I saw him coming, no I didn’t, I saw him standing in the lobby. He’d chastised me for reading a book in yoga class. Once; I never attended his lessons again. I avoid his lessons. Someone put up a photo on FB of me taken when I was 11. In the picture I was reading a book. I can read a page in an elevator or when waiting for, say, a yoga class to begin. I didn’t appreciate being chastised for reading a book while waiting for the yoga lesson to begin. I didn’t appreciate being collared when I was 11 for reading in class. I’d look at the granola plump, long skirted, baggy eyes good Samaritan assigned to the “We don’t know what category to put these social misfits into so let’s bag them all up in a classroom and sic a soft heart on them” class, and think she really ought to leave me alone; I didn’t want to read the big print history book with the insert box on African gourds. But that book wasn’t in that class, that was the next class the next year when I couldn’t believe my eyes that we were being instructed upon a gourd. What did we read then when I was 11 and in 6th grade?
“Is it good?” he’d asked me as he collected my yoga token.
I smelled trouble. I placed the book face down on the floor. “No.” I replied. It wasn’t good, and yes I am a compulsive reader.
He turned away, and then his squashing intention overrode my negative affirmation. He turned back, “Books are for outside the yoga studio.”
“That pansy music in the back ground is distracting. Turn it off.” I wanted to say. But I didn’t. I aped his passive aggressive smile back. “Yes?” I said as sweet as saccharine. Our eyes twinkled at each other. He had to begin class anyway so I waited for him to leave my vicinity and stop badgering me.
So when I saw him standing there in the lobby, I ducked into the yoga studio quickly with my book, Tony Morrison’s “Song of Solomon” under my arm. My mind was enjoying the book very much, and I was on chapter three. My mind was busy spending quality time on the concepts the book was weaving from African American mythology to Greek ancestors to identity switches to forlorn Sisyphus fun rides with everyman’s death as bait. Even when I wasn’t reading it, I was thinking about these things.
“Is that a good book?” he asked. He wasn’t teaching the class, but perhaps he’d followed me in.
“Do you like poetry?” I might have replied, formulating a poem in my mind:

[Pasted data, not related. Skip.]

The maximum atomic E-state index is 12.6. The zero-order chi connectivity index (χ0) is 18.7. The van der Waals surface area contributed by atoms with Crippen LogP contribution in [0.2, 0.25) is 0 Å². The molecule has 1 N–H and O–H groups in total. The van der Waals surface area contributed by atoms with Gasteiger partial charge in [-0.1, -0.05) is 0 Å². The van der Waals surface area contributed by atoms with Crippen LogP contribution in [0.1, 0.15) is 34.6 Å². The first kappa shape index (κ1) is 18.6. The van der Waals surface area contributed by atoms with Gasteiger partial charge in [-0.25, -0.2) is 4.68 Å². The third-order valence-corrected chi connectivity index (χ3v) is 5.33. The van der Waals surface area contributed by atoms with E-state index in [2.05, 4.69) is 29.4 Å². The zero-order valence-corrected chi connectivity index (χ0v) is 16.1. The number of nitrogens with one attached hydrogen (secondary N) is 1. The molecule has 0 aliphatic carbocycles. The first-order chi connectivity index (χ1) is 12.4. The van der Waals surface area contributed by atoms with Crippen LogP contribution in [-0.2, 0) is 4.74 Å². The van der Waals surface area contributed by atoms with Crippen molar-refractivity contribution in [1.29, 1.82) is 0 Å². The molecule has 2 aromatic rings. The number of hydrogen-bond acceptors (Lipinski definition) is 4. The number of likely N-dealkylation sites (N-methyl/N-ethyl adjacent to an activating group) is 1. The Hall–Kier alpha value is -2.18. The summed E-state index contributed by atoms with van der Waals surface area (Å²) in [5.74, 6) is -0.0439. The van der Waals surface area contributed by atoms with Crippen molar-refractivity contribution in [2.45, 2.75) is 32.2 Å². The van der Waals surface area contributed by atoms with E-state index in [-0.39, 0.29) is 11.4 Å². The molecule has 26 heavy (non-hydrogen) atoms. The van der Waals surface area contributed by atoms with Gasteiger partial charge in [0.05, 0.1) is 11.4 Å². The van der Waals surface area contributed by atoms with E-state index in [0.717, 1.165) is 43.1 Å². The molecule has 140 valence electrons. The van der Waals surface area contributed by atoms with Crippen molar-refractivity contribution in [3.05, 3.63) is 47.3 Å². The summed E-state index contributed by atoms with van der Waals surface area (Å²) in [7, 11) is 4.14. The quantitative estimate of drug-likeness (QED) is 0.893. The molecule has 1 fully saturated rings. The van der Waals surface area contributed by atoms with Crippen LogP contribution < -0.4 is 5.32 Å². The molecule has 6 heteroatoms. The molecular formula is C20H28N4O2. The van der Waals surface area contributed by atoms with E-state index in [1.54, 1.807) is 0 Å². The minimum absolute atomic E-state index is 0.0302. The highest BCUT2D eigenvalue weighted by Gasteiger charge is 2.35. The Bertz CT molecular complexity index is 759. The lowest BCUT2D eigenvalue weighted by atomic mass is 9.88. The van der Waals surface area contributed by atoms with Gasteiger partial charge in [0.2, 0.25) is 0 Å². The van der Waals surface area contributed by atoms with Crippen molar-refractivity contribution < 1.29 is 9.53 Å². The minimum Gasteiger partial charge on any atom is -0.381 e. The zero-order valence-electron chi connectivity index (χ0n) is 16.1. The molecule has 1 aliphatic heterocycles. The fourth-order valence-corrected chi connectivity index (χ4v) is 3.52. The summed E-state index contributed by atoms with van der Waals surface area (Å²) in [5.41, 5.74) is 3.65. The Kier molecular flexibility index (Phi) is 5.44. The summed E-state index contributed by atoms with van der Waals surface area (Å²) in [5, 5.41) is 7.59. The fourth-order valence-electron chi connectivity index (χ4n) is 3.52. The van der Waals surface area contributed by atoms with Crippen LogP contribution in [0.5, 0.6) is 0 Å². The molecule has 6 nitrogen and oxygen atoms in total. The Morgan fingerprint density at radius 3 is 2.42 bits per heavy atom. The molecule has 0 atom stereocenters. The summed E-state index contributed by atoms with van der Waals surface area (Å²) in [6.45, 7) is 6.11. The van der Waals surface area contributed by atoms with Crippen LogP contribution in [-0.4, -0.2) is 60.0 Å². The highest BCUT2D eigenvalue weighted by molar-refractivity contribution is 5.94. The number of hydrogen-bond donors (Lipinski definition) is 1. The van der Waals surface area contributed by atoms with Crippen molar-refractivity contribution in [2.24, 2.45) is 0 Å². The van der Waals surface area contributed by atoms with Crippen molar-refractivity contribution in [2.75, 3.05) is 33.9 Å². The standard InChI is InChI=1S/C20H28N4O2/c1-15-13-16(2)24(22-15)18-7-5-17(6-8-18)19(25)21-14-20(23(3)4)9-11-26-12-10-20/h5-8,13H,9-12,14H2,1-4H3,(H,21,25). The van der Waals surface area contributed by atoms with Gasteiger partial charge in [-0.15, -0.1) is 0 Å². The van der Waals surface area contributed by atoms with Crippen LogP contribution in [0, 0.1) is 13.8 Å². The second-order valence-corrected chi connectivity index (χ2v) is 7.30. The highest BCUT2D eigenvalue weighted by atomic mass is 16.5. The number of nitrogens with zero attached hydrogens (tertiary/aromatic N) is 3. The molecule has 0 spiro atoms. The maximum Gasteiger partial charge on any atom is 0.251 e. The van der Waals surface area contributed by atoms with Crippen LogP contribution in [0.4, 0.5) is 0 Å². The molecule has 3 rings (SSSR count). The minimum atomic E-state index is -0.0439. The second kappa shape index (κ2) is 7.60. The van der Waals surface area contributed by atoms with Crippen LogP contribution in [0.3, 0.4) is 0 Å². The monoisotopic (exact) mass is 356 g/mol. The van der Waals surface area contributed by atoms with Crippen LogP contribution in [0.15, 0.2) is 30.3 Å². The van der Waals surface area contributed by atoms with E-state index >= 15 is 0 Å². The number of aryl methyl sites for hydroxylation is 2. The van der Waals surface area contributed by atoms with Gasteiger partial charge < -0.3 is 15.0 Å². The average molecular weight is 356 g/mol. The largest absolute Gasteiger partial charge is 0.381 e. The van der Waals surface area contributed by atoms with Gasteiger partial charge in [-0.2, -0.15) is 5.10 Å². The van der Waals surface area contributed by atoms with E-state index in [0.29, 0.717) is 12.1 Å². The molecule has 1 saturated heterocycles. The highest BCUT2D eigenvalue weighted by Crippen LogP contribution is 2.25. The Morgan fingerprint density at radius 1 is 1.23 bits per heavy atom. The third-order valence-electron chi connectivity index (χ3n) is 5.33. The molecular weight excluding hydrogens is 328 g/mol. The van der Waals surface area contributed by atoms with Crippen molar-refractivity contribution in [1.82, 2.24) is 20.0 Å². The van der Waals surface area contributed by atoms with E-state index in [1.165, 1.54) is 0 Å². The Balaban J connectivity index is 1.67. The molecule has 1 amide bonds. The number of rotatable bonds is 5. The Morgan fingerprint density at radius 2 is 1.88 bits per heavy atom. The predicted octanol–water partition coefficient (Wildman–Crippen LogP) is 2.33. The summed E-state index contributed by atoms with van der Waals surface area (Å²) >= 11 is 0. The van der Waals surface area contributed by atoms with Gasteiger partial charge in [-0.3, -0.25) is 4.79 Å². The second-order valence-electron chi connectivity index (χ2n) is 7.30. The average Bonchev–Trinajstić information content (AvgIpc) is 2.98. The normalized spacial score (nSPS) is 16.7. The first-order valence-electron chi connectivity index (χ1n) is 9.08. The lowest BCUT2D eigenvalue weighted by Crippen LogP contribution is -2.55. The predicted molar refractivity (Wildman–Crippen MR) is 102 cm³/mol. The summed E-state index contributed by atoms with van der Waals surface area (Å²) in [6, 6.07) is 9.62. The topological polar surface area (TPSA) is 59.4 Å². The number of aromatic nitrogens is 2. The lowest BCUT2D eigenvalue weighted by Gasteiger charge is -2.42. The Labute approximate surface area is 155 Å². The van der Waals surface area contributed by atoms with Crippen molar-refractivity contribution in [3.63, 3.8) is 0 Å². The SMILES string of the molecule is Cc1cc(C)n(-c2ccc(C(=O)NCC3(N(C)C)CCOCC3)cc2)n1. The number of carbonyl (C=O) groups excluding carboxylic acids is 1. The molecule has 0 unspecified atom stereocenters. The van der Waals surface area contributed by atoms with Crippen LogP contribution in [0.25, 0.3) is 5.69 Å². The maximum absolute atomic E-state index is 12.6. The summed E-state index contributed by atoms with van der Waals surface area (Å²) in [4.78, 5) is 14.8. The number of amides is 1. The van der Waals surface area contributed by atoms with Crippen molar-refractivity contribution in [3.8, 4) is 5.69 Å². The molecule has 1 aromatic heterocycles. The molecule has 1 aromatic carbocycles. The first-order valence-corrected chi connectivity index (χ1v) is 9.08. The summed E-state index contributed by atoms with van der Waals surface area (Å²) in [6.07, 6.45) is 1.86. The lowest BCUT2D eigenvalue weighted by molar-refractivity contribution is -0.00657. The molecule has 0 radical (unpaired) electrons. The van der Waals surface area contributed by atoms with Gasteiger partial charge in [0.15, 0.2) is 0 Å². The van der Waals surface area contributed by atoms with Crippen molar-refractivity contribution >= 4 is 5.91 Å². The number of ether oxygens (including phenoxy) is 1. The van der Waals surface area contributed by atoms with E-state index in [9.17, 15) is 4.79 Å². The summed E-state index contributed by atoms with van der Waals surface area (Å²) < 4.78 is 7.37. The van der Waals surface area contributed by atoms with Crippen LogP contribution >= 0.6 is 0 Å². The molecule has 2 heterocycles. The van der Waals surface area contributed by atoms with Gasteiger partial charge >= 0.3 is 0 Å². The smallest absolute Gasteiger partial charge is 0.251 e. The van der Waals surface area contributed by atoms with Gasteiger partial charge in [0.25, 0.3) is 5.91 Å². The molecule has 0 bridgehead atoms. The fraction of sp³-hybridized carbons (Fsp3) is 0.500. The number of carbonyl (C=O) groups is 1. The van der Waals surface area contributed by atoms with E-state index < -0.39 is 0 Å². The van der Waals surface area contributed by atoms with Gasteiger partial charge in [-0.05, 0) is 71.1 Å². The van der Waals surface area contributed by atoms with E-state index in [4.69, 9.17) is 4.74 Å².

Strawberries and Cucumber
Halved and cubed
“Think about it.” I said, perhaps. But then I didn’t say this, but then I did like my little poem. So much for my little pre yoga anxiety moment with a large Dutch ghost in yoga or swim shorts.
“We will start today’s class with a poem,” the teacher said and she announced the title. “She Let Go.”
She let go. Without a thought or a word, she let go. She let go of the fear. She let go of the judgments. She let go of the confluence of opinions swarming around her head. She let go of the committee of indecision within her. She let go of all the ‘right’ reasons. Wholly and completely, without hesitation or worry, she just let go.
She didn’t ask anyone for advice. She didn’t read a book on how to let go. She didn’t search the scriptures. She just let go. She let go of all of the memories that held her back. She let go of all of the anxiety that kept her from moving forward. She let go of the planning and all of the calculations about how to do it just right.
She didn’t promise to let go. She didn’t journal about it. She didn’t write the projected date in her Day-Timer. She made no public announcement and put no ad in the paper. She didn’t check the weather report or read her daily horoscope. She just let go.
She didn’t analyze whether she should let go. She didn’t call her friends to discuss the matter. She didn’t do a five-step Spiritual Mind Treatment. She didn’t call the prayer line. She didn’t utter one word. She just let go.
No one was around when it happened. There was no applause or congratulations. No one thanked her or praised her. No one noticed a thing. Like a leaf falling from a tree, she just let go.
There was no effort. There was no struggle. It wasn’t good and it wasn’t bad. It was what it was, and it is just that.
In the space of letting go, she let it all be. A small smile came over her face. A light breeze blew through her. And the sun and the moon shone forevermore.
The poem is by, well there are conflicting views on who wrote this poem. I liked it, I didn’t like it. What situation I wondered does this apply to? I asked myself that at the end of the poem. I took in the first half reasonably peacefully without chucking. What is it to be human? I just read a weak essay on this particular matter, and I must say I think it boils down to religion and money. Get it where you can, brainwash, wax and polish.